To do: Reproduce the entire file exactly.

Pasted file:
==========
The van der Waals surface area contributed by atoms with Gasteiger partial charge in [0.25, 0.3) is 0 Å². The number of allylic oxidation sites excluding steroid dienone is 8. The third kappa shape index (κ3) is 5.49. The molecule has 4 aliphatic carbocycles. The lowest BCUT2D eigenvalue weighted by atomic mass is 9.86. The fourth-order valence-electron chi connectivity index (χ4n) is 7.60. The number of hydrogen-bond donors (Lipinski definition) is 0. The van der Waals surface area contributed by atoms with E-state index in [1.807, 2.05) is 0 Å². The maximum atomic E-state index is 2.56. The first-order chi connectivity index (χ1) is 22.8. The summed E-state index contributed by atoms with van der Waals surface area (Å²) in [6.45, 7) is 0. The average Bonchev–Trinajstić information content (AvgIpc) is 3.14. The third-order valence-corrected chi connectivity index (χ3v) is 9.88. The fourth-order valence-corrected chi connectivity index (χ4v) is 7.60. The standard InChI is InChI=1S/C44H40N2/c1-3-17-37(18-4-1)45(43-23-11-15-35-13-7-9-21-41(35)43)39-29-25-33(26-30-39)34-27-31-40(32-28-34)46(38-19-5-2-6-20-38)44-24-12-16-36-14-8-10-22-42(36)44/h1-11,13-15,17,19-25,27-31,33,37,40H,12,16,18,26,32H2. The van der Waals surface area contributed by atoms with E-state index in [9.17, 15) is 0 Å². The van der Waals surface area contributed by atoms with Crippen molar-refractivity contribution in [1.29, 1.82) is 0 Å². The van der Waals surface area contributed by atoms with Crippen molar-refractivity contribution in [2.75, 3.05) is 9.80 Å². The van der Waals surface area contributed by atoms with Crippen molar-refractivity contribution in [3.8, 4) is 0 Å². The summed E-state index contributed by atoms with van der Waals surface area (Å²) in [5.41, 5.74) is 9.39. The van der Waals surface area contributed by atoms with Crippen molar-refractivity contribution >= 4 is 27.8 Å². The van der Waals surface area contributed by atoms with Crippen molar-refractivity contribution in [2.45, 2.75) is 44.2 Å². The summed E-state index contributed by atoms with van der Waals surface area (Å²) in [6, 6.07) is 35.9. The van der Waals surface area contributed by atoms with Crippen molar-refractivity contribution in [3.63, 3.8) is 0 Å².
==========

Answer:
The van der Waals surface area contributed by atoms with Gasteiger partial charge in [0.25, 0.3) is 0 Å². The number of allylic oxidation sites excluding steroid dienone is 8. The third kappa shape index (κ3) is 5.49. The molecule has 4 aliphatic carbocycles. The lowest BCUT2D eigenvalue weighted by atomic mass is 9.86. The fourth-order valence-electron chi connectivity index (χ4n) is 7.60. The number of hydrogen-bond donors (Lipinski definition) is 0. The van der Waals surface area contributed by atoms with E-state index in [1.807, 2.05) is 0 Å². The maximum atomic E-state index is 2.56. The first-order chi connectivity index (χ1) is 22.8. The summed E-state index contributed by atoms with van der Waals surface area (Å²) in [6.45, 7) is 0. The average Bonchev–Trinajstić information content (AvgIpc) is 3.14. The third-order valence-corrected chi connectivity index (χ3v) is 9.88. The fourth-order valence-corrected chi connectivity index (χ4v) is 7.60. The standard InChI is InChI=1S/C44H40N2/c1-3-17-37(18-4-1)45(43-23-11-15-35-13-7-9-21-41(35)43)39-29-25-33(26-30-39)34-27-31-40(32-28-34)46(38-19-5-2-6-20-38)44-24-12-16-36-14-8-10-22-42(36)44/h1-11,13-15,17,19-25,27-31,33,37,40H,12,16,18,26,32H2. The van der Waals surface area contributed by atoms with E-state index in [9.17, 15) is 0 Å². The van der Waals surface area contributed by atoms with Crippen molar-refractivity contribution in [1.29, 1.82) is 0 Å². The van der Waals surface area contributed by atoms with Crippen molar-refractivity contribution in [2.75, 3.05) is 9.80 Å². The van der Waals surface area contributed by atoms with Crippen molar-refractivity contribution in [3.8, 4) is 0 Å². The summed E-state index contributed by atoms with van der Waals surface area (Å²) in [5.41, 5.74) is 9.39. The van der Waals surface area contributed by atoms with Crippen molar-refractivity contribution >= 4 is 27.8 Å². The van der Waals surface area contributed by atoms with Crippen molar-refractivity contribution in [2.45, 2.75) is 44.2 Å². The summed E-state index contributed by atoms with van der Waals surface area (Å²) in [6, 6.07) is 35.9. The van der Waals surface area contributed by atoms with Crippen molar-refractivity contribution in [3.63, 3.8) is 0 Å².